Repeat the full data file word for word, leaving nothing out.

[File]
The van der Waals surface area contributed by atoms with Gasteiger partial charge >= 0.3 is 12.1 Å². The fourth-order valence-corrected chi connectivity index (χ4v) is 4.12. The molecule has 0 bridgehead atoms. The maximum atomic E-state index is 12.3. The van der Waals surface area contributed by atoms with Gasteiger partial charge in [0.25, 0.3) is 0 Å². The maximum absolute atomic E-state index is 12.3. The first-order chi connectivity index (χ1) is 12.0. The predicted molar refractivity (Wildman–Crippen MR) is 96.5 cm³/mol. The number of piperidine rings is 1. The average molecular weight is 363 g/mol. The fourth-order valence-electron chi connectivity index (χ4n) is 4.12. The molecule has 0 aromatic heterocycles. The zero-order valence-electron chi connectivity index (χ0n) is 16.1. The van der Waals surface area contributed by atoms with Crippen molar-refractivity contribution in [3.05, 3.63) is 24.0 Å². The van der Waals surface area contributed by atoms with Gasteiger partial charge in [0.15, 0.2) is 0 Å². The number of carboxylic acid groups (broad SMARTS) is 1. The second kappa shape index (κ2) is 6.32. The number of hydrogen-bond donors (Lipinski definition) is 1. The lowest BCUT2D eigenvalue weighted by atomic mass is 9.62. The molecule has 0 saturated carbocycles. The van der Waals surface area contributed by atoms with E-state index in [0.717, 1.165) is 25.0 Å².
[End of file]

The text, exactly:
The van der Waals surface area contributed by atoms with Gasteiger partial charge >= 0.3 is 12.1 Å². The fourth-order valence-corrected chi connectivity index (χ4v) is 4.12. The molecule has 0 bridgehead atoms. The maximum atomic E-state index is 12.3. The van der Waals surface area contributed by atoms with Gasteiger partial charge in [0.25, 0.3) is 0 Å². The maximum absolute atomic E-state index is 12.3. The first-order chi connectivity index (χ1) is 12.0. The predicted molar refractivity (Wildman–Crippen MR) is 96.5 cm³/mol. The number of piperidine rings is 1. The average molecular weight is 363 g/mol. The fourth-order valence-electron chi connectivity index (χ4n) is 4.12. The molecule has 0 aromatic heterocycles. The zero-order valence-electron chi connectivity index (χ0n) is 16.1. The van der Waals surface area contributed by atoms with Crippen molar-refractivity contribution in [3.05, 3.63) is 24.0 Å². The van der Waals surface area contributed by atoms with Gasteiger partial charge in [0.15, 0.2) is 0 Å². The number of carboxylic acid groups (broad SMARTS) is 1. The second kappa shape index (κ2) is 6.32. The number of hydrogen-bond donors (Lipinski definition) is 1. The lowest BCUT2D eigenvalue weighted by atomic mass is 9.62. The molecule has 0 saturated carbocycles. The van der Waals surface area contributed by atoms with E-state index in [0.717, 1.165) is 25.0 Å².